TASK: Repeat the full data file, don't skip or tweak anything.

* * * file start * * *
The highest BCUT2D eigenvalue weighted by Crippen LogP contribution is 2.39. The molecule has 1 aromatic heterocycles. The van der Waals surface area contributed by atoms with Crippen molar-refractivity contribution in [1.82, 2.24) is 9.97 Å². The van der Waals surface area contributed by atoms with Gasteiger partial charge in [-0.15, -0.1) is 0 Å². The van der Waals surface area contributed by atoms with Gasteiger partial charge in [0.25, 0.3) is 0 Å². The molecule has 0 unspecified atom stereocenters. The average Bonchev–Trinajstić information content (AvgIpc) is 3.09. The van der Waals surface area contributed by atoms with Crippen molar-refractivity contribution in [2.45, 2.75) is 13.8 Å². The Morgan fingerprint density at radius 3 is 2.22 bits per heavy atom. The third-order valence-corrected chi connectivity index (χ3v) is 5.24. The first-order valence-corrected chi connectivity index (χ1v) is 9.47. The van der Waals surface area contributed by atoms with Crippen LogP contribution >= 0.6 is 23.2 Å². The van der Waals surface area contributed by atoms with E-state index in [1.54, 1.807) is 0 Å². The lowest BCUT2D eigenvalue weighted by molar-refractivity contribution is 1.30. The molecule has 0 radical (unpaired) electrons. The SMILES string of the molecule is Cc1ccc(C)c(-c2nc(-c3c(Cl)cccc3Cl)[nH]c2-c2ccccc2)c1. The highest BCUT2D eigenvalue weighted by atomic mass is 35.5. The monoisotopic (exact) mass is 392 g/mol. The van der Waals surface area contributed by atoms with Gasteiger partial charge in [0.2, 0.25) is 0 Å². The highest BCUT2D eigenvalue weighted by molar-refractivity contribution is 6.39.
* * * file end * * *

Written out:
The highest BCUT2D eigenvalue weighted by Crippen LogP contribution is 2.39. The molecule has 1 aromatic heterocycles. The van der Waals surface area contributed by atoms with Crippen molar-refractivity contribution in [1.82, 2.24) is 9.97 Å². The van der Waals surface area contributed by atoms with Gasteiger partial charge in [-0.15, -0.1) is 0 Å². The van der Waals surface area contributed by atoms with Gasteiger partial charge in [0.25, 0.3) is 0 Å². The molecule has 0 unspecified atom stereocenters. The average Bonchev–Trinajstić information content (AvgIpc) is 3.09. The van der Waals surface area contributed by atoms with Crippen molar-refractivity contribution in [2.45, 2.75) is 13.8 Å². The Morgan fingerprint density at radius 3 is 2.22 bits per heavy atom. The third-order valence-corrected chi connectivity index (χ3v) is 5.24. The first-order valence-corrected chi connectivity index (χ1v) is 9.47. The van der Waals surface area contributed by atoms with Crippen LogP contribution >= 0.6 is 23.2 Å². The van der Waals surface area contributed by atoms with E-state index in [1.54, 1.807) is 0 Å². The lowest BCUT2D eigenvalue weighted by molar-refractivity contribution is 1.30. The molecule has 0 radical (unpaired) electrons. The SMILES string of the molecule is Cc1ccc(C)c(-c2nc(-c3c(Cl)cccc3Cl)[nH]c2-c2ccccc2)c1. The highest BCUT2D eigenvalue weighted by atomic mass is 35.5. The monoisotopic (exact) mass is 392 g/mol. The van der Waals surface area contributed by atoms with Gasteiger partial charge in [0.2, 0.25) is 0 Å². The highest BCUT2D eigenvalue weighted by molar-refractivity contribution is 6.39.